Wednesday, July 6, 2011

Bachmann surging, signs of weakness for Romney

When PPP polled New Hampshire in April Michele Bachmann was stuck at 4%. She's gained 14 points over the last three months and now finds herself within single digits of Mitt Romney. Romney continues to lead the way in the state with 25% to 18% for Bachmann, 11% for Sarah Palin, 9% for Ron Paul, 7% for Rick Perry and Herman Cain, 6% for Jon Huntsman and Tim Pawlenty, and 4% for Newt Gingrich.

Bachmann's surge in New Hampshire is being built on the back of the Tea Party. Among voters identifying themselves as members of that movement she's leading the way at 25% with Palin and Romney tying for second at 16%, and Cain also placing in double digits at 11%. Only 33% of Republican primary voters in the state identify themselves as Tea Partiers though and with the remaining folks Romney's way ahead with 33% to 13% for Bachmann, and 10% for Huntsman and Paul.

Romney's starting to show some signs of weakness in New Hampshire. His support is down 12 points from 37% on the iteration of our April poll that didn't include Mike Huckabee or Donald Trump. His favorability numbers are headed in the wrong direction as well. He's dropped a net 18 points from +49 at 68/19 to +31 at 60/29. He's certainly still the front runner in the state but he's not looking as inevitable as he did a few months ago.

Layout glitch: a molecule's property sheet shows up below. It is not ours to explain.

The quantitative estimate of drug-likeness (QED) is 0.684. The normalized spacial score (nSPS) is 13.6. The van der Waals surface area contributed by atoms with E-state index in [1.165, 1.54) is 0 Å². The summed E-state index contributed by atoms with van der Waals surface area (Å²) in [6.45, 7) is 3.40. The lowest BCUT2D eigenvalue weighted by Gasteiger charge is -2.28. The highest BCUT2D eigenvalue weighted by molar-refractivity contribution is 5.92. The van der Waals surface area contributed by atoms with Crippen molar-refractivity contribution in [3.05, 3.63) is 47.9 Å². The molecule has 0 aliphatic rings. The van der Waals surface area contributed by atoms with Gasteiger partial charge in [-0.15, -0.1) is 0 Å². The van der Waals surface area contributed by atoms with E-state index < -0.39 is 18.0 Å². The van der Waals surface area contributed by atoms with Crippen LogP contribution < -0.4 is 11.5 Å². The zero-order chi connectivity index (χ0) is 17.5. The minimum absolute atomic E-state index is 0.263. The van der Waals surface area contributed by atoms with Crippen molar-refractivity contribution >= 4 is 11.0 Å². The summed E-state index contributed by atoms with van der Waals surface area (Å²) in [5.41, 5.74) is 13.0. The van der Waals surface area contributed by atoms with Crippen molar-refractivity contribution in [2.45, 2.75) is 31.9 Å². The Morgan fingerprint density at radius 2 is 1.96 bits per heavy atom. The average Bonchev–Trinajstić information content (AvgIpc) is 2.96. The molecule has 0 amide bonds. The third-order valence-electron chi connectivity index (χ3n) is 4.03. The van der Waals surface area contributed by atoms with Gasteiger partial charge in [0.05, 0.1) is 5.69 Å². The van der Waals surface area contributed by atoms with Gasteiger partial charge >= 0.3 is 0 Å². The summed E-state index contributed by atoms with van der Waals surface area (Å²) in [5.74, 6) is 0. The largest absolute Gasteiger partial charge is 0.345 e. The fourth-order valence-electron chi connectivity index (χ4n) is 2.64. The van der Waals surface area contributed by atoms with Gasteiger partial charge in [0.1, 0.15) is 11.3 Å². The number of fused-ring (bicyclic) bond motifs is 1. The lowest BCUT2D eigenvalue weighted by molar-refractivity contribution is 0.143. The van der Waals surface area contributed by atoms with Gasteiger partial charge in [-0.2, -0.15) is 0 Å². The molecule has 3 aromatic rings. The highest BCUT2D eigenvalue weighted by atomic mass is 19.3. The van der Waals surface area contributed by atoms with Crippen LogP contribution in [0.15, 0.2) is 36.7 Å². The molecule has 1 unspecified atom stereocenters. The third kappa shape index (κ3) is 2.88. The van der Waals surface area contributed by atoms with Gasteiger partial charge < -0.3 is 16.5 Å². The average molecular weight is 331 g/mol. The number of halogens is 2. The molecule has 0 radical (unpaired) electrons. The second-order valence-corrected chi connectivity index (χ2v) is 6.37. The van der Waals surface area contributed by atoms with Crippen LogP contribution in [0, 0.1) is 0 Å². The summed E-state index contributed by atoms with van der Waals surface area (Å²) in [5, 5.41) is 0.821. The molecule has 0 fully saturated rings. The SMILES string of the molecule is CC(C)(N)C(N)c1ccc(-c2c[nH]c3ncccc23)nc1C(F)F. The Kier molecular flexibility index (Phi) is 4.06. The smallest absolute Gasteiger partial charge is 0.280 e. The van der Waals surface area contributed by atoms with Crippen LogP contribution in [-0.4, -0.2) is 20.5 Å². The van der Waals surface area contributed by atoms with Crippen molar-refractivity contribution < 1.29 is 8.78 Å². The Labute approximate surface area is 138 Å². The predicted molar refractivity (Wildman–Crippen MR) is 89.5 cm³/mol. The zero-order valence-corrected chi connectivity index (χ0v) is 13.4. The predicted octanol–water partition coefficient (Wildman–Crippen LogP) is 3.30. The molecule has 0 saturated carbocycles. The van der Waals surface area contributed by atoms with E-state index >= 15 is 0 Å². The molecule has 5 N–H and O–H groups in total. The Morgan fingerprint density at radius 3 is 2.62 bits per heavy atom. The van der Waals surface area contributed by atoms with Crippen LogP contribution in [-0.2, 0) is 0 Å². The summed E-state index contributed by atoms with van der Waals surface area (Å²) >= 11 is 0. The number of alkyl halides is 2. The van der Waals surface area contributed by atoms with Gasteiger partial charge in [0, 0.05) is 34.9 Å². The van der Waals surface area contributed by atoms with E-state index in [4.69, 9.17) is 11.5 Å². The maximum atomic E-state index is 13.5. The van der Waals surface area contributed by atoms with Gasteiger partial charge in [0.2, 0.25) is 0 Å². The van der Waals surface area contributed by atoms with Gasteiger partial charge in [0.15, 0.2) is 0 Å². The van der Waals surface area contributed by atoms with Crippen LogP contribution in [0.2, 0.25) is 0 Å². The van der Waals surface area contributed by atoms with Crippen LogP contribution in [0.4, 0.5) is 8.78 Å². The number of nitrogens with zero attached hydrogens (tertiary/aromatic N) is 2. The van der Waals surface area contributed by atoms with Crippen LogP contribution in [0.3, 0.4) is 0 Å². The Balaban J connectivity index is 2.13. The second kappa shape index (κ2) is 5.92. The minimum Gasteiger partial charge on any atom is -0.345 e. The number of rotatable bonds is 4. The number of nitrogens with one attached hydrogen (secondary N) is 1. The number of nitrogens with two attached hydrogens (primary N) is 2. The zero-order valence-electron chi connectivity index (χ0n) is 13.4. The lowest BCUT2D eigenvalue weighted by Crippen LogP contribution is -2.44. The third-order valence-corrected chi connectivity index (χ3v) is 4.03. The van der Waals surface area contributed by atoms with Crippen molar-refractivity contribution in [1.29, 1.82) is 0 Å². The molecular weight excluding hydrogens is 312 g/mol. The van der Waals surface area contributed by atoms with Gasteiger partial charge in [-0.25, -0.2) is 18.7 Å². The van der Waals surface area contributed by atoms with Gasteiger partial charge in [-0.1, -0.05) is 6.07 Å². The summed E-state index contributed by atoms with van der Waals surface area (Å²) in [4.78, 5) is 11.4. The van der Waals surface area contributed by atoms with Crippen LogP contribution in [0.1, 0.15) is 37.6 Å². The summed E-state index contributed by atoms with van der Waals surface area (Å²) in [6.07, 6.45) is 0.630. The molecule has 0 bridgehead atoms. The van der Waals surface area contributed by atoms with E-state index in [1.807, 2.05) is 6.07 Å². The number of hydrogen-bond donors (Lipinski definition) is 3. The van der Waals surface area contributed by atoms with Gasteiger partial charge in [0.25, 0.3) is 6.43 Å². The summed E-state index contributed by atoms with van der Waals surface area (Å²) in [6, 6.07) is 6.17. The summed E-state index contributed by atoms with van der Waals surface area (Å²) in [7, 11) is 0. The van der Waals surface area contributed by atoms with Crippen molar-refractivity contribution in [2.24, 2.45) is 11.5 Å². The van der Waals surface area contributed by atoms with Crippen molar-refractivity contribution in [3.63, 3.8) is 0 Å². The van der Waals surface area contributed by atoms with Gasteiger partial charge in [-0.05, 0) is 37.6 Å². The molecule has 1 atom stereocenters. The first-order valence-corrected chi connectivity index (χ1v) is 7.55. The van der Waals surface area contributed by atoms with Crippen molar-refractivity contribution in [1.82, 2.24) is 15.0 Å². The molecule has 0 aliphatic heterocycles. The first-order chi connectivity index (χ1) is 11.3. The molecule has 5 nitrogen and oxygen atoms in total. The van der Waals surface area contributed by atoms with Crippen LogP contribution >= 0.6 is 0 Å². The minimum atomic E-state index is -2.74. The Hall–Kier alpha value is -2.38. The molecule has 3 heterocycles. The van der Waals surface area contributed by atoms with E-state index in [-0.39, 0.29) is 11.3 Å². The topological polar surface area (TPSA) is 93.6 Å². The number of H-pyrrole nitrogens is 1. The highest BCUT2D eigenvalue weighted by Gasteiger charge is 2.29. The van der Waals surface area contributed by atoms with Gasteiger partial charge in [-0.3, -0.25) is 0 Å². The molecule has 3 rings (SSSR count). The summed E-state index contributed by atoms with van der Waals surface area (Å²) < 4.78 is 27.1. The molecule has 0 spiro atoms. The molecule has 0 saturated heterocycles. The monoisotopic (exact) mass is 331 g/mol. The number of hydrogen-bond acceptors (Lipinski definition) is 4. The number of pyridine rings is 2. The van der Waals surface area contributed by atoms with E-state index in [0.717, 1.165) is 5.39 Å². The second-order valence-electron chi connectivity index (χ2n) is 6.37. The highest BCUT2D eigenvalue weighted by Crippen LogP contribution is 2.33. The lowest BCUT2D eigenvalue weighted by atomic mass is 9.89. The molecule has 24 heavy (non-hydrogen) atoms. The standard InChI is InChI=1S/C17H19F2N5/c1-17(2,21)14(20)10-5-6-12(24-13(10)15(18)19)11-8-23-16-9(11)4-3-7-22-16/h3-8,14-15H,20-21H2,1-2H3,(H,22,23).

Usually a 12 point drop would qualify you as the biggest loser in the poll but Romney's still in first place so that designation probably deserves to go to Gingrich, who's at 4% and in 9th place now after being at 14% and tied for 2nd place on our previous poll. He's the only candidate besides Romney who's seen a double digit drop in his net favorability. It was +9 at 45/36 in April and it's now gone down 27 points to -18 at 33/51, making him the least popular out of 17 people we polled on.

Another big loser on this poll is Tim Pawlenty. His name recognition has sky rocketed from 48% to 72% with New Hampshire primary voters over the last three months. But his horse race support has only gone from 5% to 6%. And if his strategy is to be the anti-Romney this data point can't be seen as good news- if voters had to choose straight up between the two of them they'd go for Romney by a 59-25 margin over Pawlenty.

It's hard to really identify any 'winners' on this poll other than Bachmann. Paul and Palin's support has dropped from our previous poll. Cain debuts in our New Hampshire polling at 7%, but that's worse than he was doing in most of our polling throughout June across the country. Huntsman enters at 6% and that is at least a little bit of a good sign for him- it's better than he's done anywhere else we've polled. If there's a winner on the poll besides Bachmann it's probably Perry, tied for 5th at 7% despite not actually being in the race.

A Palin free field doesn't make much of a difference in New Hampshire at this point, mostly because she doesn't have that much support to begin with. If you take her out of the mix Romney maintains his 7 point advantage with 28% to 21% for Bachmann with no one else getting into double digits.